A brief report on four developments of note for all my fans and friends:
1. Blogger now lets me add a widget for Followers (a new feature explained here). I've added it down the right margin, just below the Subject Index. It will show the avatar and link to the profiles of anyone on Blogger who joins my "followers" list (which means people who follow my blog, not my international coven of cultists). Just click "Follow this blog" to join.
2. Since I have now graduated, my Columbia University home page will eventually cease to exist (as will my old CU email address). So I have bought my own domain and set up a permanent official website at www.richardcarrier.info. Some Canadian businessman owns the .com domain even though he isn't doing anything with it (at least not yet), and he never replied to my request to buy it from him (and I have no international coven of cultists to cast dark magicks on him). But no matter. The new .info domain is fine. With a simple redesign, the new site is much updated from my old "Office" pages at CU. So go explore a bit if your keen. If you have any links to any of my personal pages, just replace the old domain www.columbia.edu/~rcc20 in the URL with www.richardcarrier.info, and leave any file names and subdirectories the same.
3. About a year ago I agreed to begin a formal online debate with theology scholar Jake O'Connell this very month. I'm behind in my other work so ordinarily I wouldn't undertake this or any other task, but this was a prior obligation that's been planned for some time (complete with genuine Ph.D.'s as official judges). In any event it should prove interesting. The topic is whether Paul believed Jesus rose from the dead by swapping bodies rather than rising in the same body he was buried in (the thesis of my most detailed chapter in The Empty Tomb). This debate repeats the format of my Carrier-Wanchick Debate (on naturalism vs. theism). Our joint statements are now up, along with our bios and those of the judges. Our opening statements will go up in a couple of weeks, then it will be 2-3 weeks between entries until we're done, then the judges will weigh in. I'll announce this debate on my blog again when the whole thing is completed. But you can take a look now at: On Paul's Theory of Resurrection: The Carrier-O'Connell Debate (2008).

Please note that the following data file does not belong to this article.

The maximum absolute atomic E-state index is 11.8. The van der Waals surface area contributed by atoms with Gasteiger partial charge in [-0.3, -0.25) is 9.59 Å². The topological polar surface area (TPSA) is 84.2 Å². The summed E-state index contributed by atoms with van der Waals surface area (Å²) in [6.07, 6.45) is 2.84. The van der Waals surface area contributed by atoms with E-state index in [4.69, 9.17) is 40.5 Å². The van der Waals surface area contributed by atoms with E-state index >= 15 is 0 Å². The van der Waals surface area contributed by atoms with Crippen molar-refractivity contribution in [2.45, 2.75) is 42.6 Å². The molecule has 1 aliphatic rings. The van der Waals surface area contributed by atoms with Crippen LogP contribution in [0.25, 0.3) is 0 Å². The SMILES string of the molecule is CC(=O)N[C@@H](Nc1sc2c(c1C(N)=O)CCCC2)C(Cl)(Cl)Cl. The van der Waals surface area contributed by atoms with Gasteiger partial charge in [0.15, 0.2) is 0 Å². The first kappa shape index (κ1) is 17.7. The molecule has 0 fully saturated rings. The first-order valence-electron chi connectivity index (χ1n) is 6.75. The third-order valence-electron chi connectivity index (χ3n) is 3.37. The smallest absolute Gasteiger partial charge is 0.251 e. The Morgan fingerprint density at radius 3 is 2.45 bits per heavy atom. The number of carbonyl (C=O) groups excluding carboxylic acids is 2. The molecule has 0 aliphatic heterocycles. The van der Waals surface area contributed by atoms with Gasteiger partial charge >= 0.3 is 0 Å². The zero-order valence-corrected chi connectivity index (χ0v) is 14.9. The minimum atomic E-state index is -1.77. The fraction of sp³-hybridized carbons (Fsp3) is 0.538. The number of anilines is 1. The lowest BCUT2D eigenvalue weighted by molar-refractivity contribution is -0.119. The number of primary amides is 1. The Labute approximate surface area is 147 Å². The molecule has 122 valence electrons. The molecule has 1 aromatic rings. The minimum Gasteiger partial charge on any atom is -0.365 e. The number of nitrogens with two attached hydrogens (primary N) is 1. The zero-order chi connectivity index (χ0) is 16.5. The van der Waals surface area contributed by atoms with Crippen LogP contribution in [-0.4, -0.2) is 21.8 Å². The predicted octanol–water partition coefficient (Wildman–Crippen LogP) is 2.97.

4. My book On the Historicity of Jesus Christ is making exciting progress (I'm very happy with it so far--it will be unlike any book you've read on the subject before), but taking longer than I predicted. I will produce a formal progress report for all donors who asked to receive a pre-publication draft (which they will also get later) and email that before the end of this month, so you can see what I've done so far and what's ahead. This will be for your eyes only, a privilege for donating to the work. But I'll also blog some highlights for everyone around the same time, even if only to share my grief. New Testament studies is in a worse state than I thought, a fact that standard references often whitewash (out of their own desperation, I suspect), and trying to untangle that mess is what's slowed me down.
Ironically, though, I already have too much and not enough--I've accumulated these past months more material than I can use for the book, yet important gaps remain in specific places where further fact-checking is needed, so I have to accumulate yet more, while cutting the fat from the rest. It's that fact-checking, though, that's uncovered some messy skeletons in the closet of New Testament studies, and I'm buried in skeletons enough as it is. But I'll say more in my next report.
Wednesday, September 17, 2008
Saturday, September 13, 2008
P1 = I do not need to believe in God. I only need (at the very most) to live up to my own expectations of others, being in myself what I would want from anyone else.
This premise is necessarily true, if the following premises are undeniable. And they are. The following premises consist of two kinds: those that are necessarily true (as logically necessary truths, they cannot be denied by any consistent person) and those that are very certainly true (since the evidence I have for them is overwhelming and thus beyond any reasonable denial). The latter will be printed in bold (blue if they are facts I know first-hand and green if they are public facts anyone can confirm). If these premises are as true for you as they are for me, then you must also agree that P1 is necessarily true.